Limitations with checkpoint inhibitors
Nevertheless, for the bulk of patients, checkpoint inhibitors do not show any results, or work for a while and then stop. In the Yervoy-Opdivo study, 126 of 142 patients did not see their cancer vanish entirely. One of the theories being researched to explain this setback is that other, to-be-discovered checkpoints are playing a role, and these would lead to new drugs that increase the scope of their effectiveness.
Meanwhile, harnessing an immune system in overdrive can also be very risky. As mentioned earlier, one out of two patients in the Yervoy-Opdivo study had side effects that were severe or life-threatening. In many cases, treatment for such patients needs to be discontinued.
Conversely, checkpoint inhibitors can also slow down vital glands such as the pituitary and thyroid, thus creating a lifelong need for hormone treatment. This can have an impact in other areas. For example, kidney transplant patients have suffered rejection after taking checkpoint inhibitors since the latter spurred their immune system to attack the grafted organ.
Checkpoint inhibitors can also take months to begin working, and sometimes cause inflammation that make scanner data show what may, confusingly, look like a growing tumour.
CART: personalized immunotherapy
The second approach involves highly personalized treatments known as CART, with the abbreviation arising from the use of a protein chimeric antigen receptor (CAR) to modify a T-cell, which are first removed from a patient, genetically altered to kill cancer, and then re-infused.
CARTs effectively synergize antibodies, which provide precision recognition of disease targets, with the power of T-cells. Unlike antibodies, however, the modified T-cells continue to multiply, serving as a living therapy.
In autumn 2013, researchers at Fred Hutchinson Cancer Research Center in Seattle launched a (preliminary) safety trial with a CART on a lymphoma patient, who had failed to respond to elevated doses of chemotherapy. It was the first trial of its kind to be conducted on a human. At the end of a fortnight, the patient was reported telling his physicians that the lymph nodes in his neck felt like ‘ice cubes melting.’
Beyond leukemia and lymphoma
CARTs have largely worked so far in cases of leukemia or lymphoma, albeit dramatically. However, Fred Hutchinson is also working on several other cancer types, including Merkel cell carcinoma, melanoma and several sarcoma subtypes.
Elsewhere, researchers at the University of Pennsylvania are working on a CART which targets mesothelin, a protein often encountered on the surface of tumour cells. Trials involve patients with serious ovarian cancer, epithelial mesothelioma, and pancreatic cancer.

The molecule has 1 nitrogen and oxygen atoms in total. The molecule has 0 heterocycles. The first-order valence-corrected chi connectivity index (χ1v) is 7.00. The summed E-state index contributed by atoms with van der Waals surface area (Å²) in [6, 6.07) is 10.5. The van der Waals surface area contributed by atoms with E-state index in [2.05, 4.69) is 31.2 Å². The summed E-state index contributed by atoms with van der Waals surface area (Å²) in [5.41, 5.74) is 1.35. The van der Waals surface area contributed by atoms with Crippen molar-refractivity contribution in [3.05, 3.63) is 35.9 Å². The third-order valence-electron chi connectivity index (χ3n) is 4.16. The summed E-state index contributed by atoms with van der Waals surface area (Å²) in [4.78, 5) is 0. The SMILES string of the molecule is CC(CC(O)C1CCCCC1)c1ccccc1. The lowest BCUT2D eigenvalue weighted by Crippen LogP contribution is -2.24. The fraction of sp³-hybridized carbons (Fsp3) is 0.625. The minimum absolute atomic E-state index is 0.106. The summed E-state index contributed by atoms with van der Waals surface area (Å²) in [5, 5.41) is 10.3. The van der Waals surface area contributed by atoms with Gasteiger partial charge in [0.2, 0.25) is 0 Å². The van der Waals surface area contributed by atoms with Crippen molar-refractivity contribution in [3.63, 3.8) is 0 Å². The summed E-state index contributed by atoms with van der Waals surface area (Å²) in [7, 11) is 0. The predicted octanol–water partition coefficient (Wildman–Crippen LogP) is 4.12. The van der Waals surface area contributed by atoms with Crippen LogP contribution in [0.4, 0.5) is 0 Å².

Challenges with CART
Nevertheless, many practical challenges remain to be overcome with CARTs too. They require extensive research and refinement in the lab before patient trials. Production is also labour-intensive, requiring isolation of specific T-cells from a blood sample, followed by multiplication in an incubator and the use of a hemacytometer for counting, and then concentration in a centrifuge. Apart from fine-tuning their therapeutic effects, means to cost-effectively scale the technology will also be required to bring CARTs to market.
Like checkpoint inhibitors, CART therapy also has clinical limitations, even in its mainstay application in leukemia. 20-30percent of patients are not helped, and are likely to die.
Some way to go
In the final analysis, immunotherapy still has some way to go.
In spite of their often near-miraculous performance, immunotherapy drugs have worked in what is still a minority of patients.
Researchers are clearly aware that immunotherapy is unique, potent and extraordinary, but they cannot fully understand why – or yet control it adequately.
The risks of hype
Physicians also urge caution. Media-hype has led many patients to believe the age of chemotherapy is past. There are cases of unresponsive immunotherapy patients (or those suffering from unacceptable side effects) being switched back to chemotherapy, successfully. Though this may be due to a delayed effect of immunotherapy, it is too early to tell. Indeed, one explanation is that chemotherapy and immunotherapy may be working synergistically in such cases.
Industry too may need a reality check. Asset management companies like Piper Jaffray have forecast immunotherapy boosting the cancer treatment market to half a trillion dollars a year. This may of course face a collision with reality.
Yervoy costs over USD 120,000 ( Euro 110,000) for a four-course treatment, while Keytruda is billed at about USD 150,000 ( Euro 138,000) for a year. At current prices, the combination of Opdivo and Yervoy would result in an annual cost of USD 270,000 ( Euro 248,000). On their part, CART therapies may cost even more. How exactly these sums will be financed is indeed the trillion dollar question.